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Similar to Backblaze, Carbonite lives in your System Preferences, with an icon in the menubar for checking backup status, pausing a backup for 24 hours, or launching the System Preference. By default, Carbonite backs up your whole hard drive (excluding applications, operating system files, and temporary files, just like the other services reviewed here), but the file browser is clear and easy to understand, making it a snap to assemble a custom backup set.
Carbonite excludes any file over 4GB, as well as any video file by default, but you can add them to your backup set manually. You can’t back up external drives or network volumes. You get unlimited storage, though, so go ahead and back up the entire 4TB in your Mac Pro that we’re so jealous of.
Once the initial backup is done, Carbonite keeps an eye on things and backs up changes automatically. If you need to free up system resources, you can pause Carbonite, which stops the uploads but keeps monitoring your drive for changes, or you can disable the
app, which stops it completely. But we didn’t notice any lag or system sluggishness on our 2.4GHz MacBook Pro while Carbonite was doing its thing.
To restore backed-up files, just click the Restore tab in Carbonite, choose which files to restore and where you want them saved, to their original locations or anywhere else you like. Each Carbonite subscription is tied to one computer (you can purchase subscriptions for additional computers using your same log-in). You can transfer your subscription to a new Mac by logging in to Carbonite.com, and clicking Restore. This walks you through installing Carbonite on the new machine, and the app starts in Recover Mode, which freezes the backup part so that Carbonite doesn’t think all your files are missing because you erased them. You can’t change your backup sets during that time, but when you’re done restoring, you just change the main Carbonite status from Recover Mode to Enabled, and your backups resume. A handy Restore Assistant can even copy all the files from your Carbonite backup to an existing or new user account on your new Mac.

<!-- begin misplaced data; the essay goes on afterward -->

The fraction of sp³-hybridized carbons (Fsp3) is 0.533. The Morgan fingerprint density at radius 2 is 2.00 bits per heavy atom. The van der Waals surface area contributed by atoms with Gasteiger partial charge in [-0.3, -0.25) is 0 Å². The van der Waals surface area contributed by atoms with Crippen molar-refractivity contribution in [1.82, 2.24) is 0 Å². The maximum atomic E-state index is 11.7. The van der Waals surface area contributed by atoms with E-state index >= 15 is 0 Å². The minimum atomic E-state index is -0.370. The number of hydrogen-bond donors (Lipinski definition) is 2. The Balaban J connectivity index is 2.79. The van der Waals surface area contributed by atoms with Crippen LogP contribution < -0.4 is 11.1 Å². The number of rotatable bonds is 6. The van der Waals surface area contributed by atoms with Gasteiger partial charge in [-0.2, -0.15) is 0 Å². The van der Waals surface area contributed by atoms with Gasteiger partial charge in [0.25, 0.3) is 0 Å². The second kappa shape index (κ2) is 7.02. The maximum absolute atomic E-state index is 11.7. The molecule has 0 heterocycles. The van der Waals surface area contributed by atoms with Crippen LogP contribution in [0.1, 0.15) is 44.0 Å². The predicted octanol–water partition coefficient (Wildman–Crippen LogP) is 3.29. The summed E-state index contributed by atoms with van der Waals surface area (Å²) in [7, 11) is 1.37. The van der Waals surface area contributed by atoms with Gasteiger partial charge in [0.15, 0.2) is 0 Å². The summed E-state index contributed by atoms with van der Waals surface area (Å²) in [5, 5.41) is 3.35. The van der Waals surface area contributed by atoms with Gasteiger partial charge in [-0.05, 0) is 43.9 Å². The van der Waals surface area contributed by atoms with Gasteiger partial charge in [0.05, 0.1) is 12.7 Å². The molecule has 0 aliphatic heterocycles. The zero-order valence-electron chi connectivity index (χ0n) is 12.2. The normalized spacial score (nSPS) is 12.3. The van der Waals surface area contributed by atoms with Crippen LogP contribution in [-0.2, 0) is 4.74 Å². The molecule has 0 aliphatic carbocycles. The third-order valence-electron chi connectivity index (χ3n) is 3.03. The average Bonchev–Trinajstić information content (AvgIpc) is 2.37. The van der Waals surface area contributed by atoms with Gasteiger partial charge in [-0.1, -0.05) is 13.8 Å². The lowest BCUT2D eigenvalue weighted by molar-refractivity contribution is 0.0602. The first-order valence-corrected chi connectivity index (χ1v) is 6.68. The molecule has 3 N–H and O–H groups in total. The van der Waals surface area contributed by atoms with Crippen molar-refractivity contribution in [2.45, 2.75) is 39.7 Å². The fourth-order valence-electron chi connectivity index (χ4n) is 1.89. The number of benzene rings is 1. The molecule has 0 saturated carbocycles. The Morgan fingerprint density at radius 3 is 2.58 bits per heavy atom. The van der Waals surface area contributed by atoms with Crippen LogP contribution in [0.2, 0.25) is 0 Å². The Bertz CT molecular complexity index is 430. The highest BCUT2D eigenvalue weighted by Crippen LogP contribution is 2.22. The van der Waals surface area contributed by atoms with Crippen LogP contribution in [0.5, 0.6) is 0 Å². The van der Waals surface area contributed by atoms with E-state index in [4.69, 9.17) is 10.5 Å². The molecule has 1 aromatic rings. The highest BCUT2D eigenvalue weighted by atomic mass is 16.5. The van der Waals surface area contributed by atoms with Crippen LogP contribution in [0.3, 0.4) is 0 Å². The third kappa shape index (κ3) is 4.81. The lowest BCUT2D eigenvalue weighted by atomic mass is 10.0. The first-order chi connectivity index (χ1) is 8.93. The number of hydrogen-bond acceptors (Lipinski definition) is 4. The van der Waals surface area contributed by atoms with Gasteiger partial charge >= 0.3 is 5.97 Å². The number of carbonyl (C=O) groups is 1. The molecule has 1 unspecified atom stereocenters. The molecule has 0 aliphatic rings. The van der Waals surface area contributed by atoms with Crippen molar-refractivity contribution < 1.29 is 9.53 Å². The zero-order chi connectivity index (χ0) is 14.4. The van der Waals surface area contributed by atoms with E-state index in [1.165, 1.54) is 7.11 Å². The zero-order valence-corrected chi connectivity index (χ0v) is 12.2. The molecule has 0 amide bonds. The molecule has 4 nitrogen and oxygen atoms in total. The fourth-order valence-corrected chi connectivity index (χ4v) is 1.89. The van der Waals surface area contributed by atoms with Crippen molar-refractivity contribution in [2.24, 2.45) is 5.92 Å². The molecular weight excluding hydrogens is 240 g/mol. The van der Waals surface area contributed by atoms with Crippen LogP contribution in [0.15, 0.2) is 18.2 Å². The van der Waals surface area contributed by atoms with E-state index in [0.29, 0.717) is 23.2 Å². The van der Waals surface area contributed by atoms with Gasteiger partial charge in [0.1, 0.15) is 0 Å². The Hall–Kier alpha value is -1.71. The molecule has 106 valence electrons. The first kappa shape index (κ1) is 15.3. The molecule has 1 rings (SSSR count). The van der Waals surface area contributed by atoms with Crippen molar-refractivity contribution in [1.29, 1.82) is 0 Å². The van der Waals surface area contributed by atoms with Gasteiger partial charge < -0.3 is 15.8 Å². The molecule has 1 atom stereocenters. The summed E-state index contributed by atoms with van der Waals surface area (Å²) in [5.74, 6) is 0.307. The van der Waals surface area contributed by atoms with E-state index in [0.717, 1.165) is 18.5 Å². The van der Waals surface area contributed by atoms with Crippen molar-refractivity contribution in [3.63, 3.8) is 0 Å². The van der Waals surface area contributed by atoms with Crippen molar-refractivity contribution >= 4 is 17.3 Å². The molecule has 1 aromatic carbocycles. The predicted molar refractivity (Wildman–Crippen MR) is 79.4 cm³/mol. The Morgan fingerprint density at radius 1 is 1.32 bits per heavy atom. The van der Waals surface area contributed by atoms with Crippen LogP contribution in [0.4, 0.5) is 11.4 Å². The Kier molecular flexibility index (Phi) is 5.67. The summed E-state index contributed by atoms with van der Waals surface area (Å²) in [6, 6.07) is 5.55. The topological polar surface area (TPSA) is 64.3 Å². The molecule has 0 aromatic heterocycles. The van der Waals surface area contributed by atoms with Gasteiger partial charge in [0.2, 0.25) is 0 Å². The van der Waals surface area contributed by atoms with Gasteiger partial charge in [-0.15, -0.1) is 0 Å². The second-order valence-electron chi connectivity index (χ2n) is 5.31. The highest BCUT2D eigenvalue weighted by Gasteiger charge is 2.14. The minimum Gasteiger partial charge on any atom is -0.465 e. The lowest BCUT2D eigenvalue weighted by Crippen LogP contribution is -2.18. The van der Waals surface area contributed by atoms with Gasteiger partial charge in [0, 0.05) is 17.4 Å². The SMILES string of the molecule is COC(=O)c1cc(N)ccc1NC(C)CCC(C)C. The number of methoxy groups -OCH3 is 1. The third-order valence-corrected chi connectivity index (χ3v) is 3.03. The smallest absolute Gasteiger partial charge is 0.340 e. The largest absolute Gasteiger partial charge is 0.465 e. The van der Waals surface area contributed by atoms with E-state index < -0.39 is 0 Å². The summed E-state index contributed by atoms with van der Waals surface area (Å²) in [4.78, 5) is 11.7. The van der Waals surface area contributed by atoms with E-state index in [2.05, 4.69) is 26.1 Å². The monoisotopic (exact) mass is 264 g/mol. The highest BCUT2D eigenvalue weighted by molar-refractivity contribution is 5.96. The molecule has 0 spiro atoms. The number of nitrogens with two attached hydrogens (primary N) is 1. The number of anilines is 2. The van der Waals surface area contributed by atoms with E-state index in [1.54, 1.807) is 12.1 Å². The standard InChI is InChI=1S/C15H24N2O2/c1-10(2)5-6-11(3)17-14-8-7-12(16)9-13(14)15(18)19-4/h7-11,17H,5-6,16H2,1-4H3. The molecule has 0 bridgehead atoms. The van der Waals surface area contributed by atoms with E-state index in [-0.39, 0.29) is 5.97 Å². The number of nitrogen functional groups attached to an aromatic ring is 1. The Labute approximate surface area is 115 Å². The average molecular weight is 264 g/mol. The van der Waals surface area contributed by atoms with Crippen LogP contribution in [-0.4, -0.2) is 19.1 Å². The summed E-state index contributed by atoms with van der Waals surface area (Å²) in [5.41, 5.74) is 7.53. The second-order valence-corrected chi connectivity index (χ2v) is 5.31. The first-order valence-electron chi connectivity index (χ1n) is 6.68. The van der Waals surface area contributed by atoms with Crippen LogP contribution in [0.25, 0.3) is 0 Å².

Carbonite has Remote Access to let you view and download your files from a browser, but we had trouble getting it to work. Your files are supposed to be available soon after they’re backed up, but ours didn’t appear. Carbonite.com said that new users might need to wait 24 hours for Remote Access to kick in, but several days later, we still had nothing.
Backed-up files you delete from your Mac are removed from your Carbonite backup after 30 days. And if you tell Carbonite to stop backing up a particular file, it’ll hold on to it an extra 72 hours, in case you change your mind. The service doesn’t support versioning, only keeping the most recent iteration of any file. And you can’t schedule backups, although the company plans to add that function in the future.
This review is part of a larger feature which compares five different online backup services.
The price is right for unlimited storage, and we like the convenience of controlling everything from System Preferences. The service is similar to Backblaze, but doesn't match all of Backblaze's features, lacking support for versioning and scheduling.